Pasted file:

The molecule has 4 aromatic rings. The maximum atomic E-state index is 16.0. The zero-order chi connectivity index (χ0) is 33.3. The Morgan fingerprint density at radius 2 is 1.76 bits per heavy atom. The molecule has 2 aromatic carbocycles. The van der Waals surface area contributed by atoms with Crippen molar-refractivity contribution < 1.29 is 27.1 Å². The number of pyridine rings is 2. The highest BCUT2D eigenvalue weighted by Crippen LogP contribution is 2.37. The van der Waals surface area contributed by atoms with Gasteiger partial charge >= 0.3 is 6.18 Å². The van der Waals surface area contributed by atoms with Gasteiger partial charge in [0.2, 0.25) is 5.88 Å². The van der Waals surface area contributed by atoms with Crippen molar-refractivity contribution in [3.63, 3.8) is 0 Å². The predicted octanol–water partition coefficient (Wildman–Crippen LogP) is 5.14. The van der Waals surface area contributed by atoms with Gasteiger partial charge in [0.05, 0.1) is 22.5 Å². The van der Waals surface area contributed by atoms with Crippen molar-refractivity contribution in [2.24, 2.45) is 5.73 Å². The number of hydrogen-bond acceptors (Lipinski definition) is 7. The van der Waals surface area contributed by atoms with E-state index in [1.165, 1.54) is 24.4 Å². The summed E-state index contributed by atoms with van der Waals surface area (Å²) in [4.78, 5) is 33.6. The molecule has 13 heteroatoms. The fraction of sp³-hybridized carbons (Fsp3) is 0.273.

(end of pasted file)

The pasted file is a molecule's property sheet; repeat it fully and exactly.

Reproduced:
The molecule has 4 aromatic rings. The maximum atomic E-state index is 16.0. The zero-order chi connectivity index (χ0) is 33.3. The Morgan fingerprint density at radius 2 is 1.76 bits per heavy atom. The molecule has 2 aromatic carbocycles. The van der Waals surface area contributed by atoms with Crippen molar-refractivity contribution < 1.29 is 27.1 Å². The number of pyridine rings is 2. The highest BCUT2D eigenvalue weighted by Crippen LogP contribution is 2.37. The van der Waals surface area contributed by atoms with Gasteiger partial charge >= 0.3 is 6.18 Å². The van der Waals surface area contributed by atoms with Gasteiger partial charge in [0.2, 0.25) is 5.88 Å². The van der Waals surface area contributed by atoms with Crippen molar-refractivity contribution in [3.63, 3.8) is 0 Å². The predicted octanol–water partition coefficient (Wildman–Crippen LogP) is 5.14. The van der Waals surface area contributed by atoms with Gasteiger partial charge in [0.05, 0.1) is 22.5 Å². The van der Waals surface area contributed by atoms with Crippen molar-refractivity contribution in [2.24, 2.45) is 5.73 Å². The number of hydrogen-bond acceptors (Lipinski definition) is 7. The van der Waals surface area contributed by atoms with E-state index in [1.165, 1.54) is 24.4 Å². The summed E-state index contributed by atoms with van der Waals surface area (Å²) in [4.78, 5) is 33.6. The molecule has 13 heteroatoms. The fraction of sp³-hybridized carbons (Fsp3) is 0.273.